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Cyberlaw
West Virginia University School of Law
Risch, Michael V.

1) Regulatory paradigms for electronic commerce
a) Federalism and internationalism- forums for regulation pg 30
i) State level- may violate CC
ii) Federal level- provides uniform regulation,
iii) International level encouraging national legislatures
b) Commerce Clause Limitations on State Power to Regulate Online Activites
i) CASE American Libraries Association v. Pataki (1997) 37
(1) State law made it illegal to send porn to minor
(2) Law violates CC
(3) Dormant CC
(a) Restricts discrimination against interstate commerce and
(b) Bars regulations that, although facially nondiscriminatory, unduly burden interstate commerce
(4) State regulation of aspects of commerce that demand cohesive national treatment usually not ok
(5) This act burdens interstate commerce and burden not outweighed by local benefit.
(a) Pike balancing test- two part inquiry:
(i) Is goal legit- not discrimination
(ii) Weigh burden on interstate commerce against local benefit
ii) CASE State v. Heckel
(1) State law required accurate subject lines in emails. Law upheld, not volatile of CC.
(2) Act not facially discriminatory as it applies evenhandedly to in and out of staters
(3) Local benefits surpass burden on interstate commerce
(a) Spam is major problem
(b) Only burden in truthfulness, focus on burden created by compliance.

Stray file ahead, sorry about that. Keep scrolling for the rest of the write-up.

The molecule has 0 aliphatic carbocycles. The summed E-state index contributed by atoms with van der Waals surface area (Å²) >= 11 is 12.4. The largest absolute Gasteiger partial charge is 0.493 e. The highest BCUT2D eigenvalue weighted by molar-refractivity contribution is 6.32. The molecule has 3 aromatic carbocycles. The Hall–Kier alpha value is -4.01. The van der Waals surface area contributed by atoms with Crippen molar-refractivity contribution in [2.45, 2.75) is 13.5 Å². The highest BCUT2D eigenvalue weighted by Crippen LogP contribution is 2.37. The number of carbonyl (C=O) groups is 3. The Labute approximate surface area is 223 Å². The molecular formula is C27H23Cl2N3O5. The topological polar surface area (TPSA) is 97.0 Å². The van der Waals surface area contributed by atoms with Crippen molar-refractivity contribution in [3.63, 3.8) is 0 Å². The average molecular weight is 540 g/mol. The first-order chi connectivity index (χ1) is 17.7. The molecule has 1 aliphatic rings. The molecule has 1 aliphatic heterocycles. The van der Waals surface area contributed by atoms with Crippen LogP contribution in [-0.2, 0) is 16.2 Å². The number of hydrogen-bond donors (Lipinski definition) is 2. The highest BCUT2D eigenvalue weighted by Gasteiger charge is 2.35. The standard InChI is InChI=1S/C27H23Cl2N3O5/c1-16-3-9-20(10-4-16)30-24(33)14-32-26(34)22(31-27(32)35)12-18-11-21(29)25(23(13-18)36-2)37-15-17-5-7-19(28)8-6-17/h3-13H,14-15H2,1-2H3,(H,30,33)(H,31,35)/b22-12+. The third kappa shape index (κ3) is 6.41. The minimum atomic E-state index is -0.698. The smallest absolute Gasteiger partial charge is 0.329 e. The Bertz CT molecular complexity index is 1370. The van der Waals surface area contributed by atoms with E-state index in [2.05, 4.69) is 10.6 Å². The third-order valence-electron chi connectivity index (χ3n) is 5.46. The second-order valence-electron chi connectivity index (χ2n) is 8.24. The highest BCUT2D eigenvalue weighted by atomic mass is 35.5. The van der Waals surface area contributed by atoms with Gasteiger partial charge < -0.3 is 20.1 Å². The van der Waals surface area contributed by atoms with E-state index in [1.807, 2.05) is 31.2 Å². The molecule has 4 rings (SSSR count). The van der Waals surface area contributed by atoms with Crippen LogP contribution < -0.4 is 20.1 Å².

2) Jurisdiction Over Disputes in Internet Commerce
a) Court must have subject-matter jurisdiction over matter in controversy and personal jurisdiction over the parties
b) Personal jurisdiction
i) Power of crt to exercise authority over a particular defendant
ii) Rule 4 of FRCP and due process clauses define personal j.
(1) State long arm statutes, even in fed crt state long arm statute usually defines limits of personal jurisdiction
iii) General and specific jurisdiction
(1) Specific
(a) Some act by which def purposely avails itself of privilege of conducting activites within forum state
(b) COA must arise of of or relate to def’s contacts w/ forum state
(c) Assertion of jurisdiction must be reasonable, comporting with fair play and substantial justice
(2) General
(a) Continuous and systematic contacts
(b) May assert jurisdiction in any COA
c) CASE Zippo v. Zippo Dot Com (1997)
i) Sliding scale for exercising personal jurisdiction over online defendants
(1) One end- def clearly does business over internet entering into contracts with residents. Jurisdiction is proper
(2) At opposite end- def simply posted info on site accessible to users in foreign jurisdictions, a passive site- not grounds for exercise of personal j.
(3) Middle ground- interactive website user exchanged info w/ host. Jurisdiction determined by examining level of interactivity and commercial nature of exchange of info that occurs on site.
ii) Jurisdiction proper here b/c of 3000 contracts with residents and 7 K’s w/ local ISP’s.
d) CASE Cybersell v. Cybersell (1997).
i) FL website infringed trademark of AZ company.
ii) Cannot bring suit in AZ, unfair to def, no personal j
iii) Purposeful availment element
(1) Def conducted no commercial activity over internet in AZ, sought no business, did nothing to encourage AZ residents to access site, merely posted passive home page.
(2) Contacts insufficient to establish purposeful availment